The scope of the present review will focus primarily on the use of organoiron compounds in therapeutics. Fortunately or otherwise, organoiron chemistry is dominated by a single compound - ferrocene (1) or di(^5-cyclopentadienyl)-iron(II)- whose accidental discovery in 1951 was instrumental in opening up a new area of research in organometallic chemistry. Ferrocene comprises a ferrous ion (Fe2+) coordinated to two cyclopentadienyl rings. The exceptional stability of ferrocene is attributed to the distribution of 18^ electrons in the e2g and a1g non-bonding molecular orbitals.

Compared to other metallocenes, ferrocene (1) has been widely used in drug design, usually as a substitute for the phenyl or alkyl group. This is prompted by several factors. First, ferrocene is more lipophilic than benzene (^ferrocene 2.46 compared to ^benzene 1.96)8 and its inclusion into a molecule is expected to enhance the membrane permeability and possibly bioavailability of the final compound. Since inappropriate pharmacokinetic properties are the main reasons why compounds fail to transform into effective drugs,9 the potential utility of the ferrocene moiety in this regard is readily embraced by medicinal chemists. Secondly, novel compounds are obtained when the ferrocene ring is introduced into lead compounds. Ferrocene is an isostere of benzene. It is aromatic but is more electron donating than benzene (cpara of benzene: —0.01; cpara of ferrocene: —0.18).8 In terms of shape, ferrocene is probably as 'wide' as benzene but it is considerably 'thicker', being as 'thick' as it is 'wide'.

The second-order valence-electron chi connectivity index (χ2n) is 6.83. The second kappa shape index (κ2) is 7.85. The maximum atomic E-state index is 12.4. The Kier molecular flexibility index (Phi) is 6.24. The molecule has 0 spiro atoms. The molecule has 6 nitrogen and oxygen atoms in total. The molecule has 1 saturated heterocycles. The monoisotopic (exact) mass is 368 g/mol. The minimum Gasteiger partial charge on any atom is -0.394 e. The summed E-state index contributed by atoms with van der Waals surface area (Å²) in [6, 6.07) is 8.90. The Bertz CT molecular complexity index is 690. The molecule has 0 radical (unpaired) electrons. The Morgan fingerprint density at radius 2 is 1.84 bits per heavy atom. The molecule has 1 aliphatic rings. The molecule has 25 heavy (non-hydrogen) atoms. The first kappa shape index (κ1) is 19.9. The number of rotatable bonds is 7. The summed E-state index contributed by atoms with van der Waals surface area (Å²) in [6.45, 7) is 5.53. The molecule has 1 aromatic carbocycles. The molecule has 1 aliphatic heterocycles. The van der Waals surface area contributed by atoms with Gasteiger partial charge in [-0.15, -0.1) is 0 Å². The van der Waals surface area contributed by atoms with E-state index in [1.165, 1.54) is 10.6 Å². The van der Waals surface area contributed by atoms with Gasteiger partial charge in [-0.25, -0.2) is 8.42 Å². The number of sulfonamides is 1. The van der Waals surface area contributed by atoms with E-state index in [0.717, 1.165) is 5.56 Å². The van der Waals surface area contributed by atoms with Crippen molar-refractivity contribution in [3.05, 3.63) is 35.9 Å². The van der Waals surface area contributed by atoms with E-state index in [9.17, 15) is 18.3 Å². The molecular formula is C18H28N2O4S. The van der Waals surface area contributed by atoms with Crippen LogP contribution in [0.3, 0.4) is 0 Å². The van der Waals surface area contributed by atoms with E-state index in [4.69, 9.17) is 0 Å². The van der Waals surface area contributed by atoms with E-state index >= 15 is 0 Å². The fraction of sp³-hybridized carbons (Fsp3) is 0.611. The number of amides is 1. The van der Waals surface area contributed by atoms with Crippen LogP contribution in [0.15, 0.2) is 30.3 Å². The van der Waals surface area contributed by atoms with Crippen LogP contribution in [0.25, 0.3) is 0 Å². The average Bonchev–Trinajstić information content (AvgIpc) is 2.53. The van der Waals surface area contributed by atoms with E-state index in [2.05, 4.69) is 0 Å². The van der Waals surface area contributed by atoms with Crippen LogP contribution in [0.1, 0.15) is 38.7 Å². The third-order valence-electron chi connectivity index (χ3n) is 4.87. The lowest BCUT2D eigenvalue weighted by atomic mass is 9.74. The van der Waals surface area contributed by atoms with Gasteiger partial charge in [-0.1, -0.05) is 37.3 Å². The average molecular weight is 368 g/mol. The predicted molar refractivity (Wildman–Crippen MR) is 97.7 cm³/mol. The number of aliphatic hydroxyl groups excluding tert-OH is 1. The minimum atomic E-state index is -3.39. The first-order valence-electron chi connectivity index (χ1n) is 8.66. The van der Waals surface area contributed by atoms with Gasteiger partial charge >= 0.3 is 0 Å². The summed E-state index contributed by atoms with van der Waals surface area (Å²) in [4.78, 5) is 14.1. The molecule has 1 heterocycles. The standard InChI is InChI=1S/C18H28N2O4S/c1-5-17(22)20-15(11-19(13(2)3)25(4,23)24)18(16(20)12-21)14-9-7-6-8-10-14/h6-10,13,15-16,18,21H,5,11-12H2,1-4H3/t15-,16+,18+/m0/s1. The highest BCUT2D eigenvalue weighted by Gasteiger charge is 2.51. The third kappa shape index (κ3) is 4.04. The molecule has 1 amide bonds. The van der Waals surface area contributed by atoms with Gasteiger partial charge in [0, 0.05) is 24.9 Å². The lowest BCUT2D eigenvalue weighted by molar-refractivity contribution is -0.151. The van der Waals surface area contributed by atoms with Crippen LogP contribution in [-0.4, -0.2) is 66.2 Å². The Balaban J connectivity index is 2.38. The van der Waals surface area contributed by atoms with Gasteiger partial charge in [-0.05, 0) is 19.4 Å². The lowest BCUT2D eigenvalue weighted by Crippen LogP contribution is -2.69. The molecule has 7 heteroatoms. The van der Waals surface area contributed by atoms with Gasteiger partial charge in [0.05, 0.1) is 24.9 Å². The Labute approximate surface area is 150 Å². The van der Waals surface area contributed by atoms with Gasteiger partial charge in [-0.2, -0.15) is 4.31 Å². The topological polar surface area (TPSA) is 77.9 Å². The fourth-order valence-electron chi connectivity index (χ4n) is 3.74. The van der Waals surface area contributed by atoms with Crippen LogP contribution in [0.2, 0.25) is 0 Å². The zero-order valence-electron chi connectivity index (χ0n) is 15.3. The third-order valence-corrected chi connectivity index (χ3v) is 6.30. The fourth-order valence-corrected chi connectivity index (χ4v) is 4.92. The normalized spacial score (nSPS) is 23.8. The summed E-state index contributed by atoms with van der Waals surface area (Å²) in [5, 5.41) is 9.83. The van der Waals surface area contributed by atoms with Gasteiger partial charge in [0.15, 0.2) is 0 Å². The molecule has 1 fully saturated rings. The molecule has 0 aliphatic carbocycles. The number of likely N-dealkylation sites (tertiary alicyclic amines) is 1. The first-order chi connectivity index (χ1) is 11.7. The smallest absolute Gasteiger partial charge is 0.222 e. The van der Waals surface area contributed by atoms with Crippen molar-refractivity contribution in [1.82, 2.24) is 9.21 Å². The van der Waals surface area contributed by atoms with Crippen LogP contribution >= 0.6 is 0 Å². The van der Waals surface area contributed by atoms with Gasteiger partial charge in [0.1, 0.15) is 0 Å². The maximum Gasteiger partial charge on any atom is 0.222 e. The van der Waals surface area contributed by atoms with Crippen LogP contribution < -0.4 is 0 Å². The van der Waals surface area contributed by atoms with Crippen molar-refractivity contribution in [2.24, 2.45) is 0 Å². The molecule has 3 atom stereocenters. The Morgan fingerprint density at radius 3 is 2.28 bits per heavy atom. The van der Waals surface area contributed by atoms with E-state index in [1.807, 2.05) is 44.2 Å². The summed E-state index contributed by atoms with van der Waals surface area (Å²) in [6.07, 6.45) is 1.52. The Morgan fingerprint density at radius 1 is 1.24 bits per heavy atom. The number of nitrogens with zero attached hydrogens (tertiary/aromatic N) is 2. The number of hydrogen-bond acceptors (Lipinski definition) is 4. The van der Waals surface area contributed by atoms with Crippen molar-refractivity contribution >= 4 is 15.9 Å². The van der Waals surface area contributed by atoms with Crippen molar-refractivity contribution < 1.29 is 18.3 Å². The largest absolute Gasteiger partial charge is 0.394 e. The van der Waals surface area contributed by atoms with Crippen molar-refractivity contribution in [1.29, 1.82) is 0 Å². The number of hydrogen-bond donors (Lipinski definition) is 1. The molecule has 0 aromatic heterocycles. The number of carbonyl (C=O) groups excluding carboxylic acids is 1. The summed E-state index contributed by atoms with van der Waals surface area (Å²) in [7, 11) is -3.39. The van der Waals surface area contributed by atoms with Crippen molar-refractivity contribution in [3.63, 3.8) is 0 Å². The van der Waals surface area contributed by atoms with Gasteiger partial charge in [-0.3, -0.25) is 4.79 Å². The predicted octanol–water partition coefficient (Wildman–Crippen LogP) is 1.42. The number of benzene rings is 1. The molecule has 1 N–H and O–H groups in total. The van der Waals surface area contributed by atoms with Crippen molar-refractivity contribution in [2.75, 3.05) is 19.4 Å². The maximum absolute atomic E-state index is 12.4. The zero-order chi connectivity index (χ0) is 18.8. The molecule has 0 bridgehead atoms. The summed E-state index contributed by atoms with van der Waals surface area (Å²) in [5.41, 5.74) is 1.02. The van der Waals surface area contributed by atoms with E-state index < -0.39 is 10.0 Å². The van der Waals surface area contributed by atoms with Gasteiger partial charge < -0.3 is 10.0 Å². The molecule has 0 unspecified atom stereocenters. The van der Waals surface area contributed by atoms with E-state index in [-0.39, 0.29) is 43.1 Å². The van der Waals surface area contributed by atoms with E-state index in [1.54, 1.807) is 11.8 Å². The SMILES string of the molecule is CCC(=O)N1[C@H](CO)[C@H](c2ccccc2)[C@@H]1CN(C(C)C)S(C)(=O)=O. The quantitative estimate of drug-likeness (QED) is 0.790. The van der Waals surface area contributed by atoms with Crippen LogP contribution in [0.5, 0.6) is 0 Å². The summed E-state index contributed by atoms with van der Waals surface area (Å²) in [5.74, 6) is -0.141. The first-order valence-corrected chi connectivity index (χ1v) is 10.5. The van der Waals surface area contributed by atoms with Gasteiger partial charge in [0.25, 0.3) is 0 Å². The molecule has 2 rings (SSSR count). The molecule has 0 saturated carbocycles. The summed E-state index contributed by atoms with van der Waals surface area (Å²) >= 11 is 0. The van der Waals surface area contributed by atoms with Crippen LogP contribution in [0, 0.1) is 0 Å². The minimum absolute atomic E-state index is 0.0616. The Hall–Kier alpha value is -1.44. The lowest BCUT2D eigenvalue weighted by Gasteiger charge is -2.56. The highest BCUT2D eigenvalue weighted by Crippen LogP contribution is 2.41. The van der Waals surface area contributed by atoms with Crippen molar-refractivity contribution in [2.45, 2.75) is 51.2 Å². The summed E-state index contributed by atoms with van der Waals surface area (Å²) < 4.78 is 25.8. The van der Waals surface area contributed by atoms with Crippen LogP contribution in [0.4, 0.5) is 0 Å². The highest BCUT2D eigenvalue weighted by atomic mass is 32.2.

Moreover, ferrocene is widely regarded as a 'safe' metallocene. Acute and chronic toxicity tests of ferrocene and some derivatives attest to the relative safety of ferrocene in many mammalian species (dogs, rats, mice, mon-keys).10 12 However, the issue of whether iron is released from ferrocene-containing compounds during metabolism is not completely resolved and is a matter of concern. Free iron can potentially catalyze free-radical reactions, leading to lipid peroxidation of cellular membranes and the formation of reactive oxygen species via the Fenton reaction.13 Hanzlik and Soine noted that ferrocene is metabolized by various phase 1 and 2 reactions (hydroxyl-ation, glucuronidation, sulphation) without loss of the metal, implying that the ferrous ion in ferrocene is resistant to removal.14 Another study showed that more than 60% of 59Fe activity was detected in urine (as ferrocene metabolites or intact ferrocene) after oral administration to rats.15 In contrast, the ferrous ion appears to be readily released from substituted ferrocenes during metabolism. This is well illustrated in (3,5,5-trimethylhexanoyl) ferrocene (2, TMH ferrocene), which is used to deliver iron to biological systems.16

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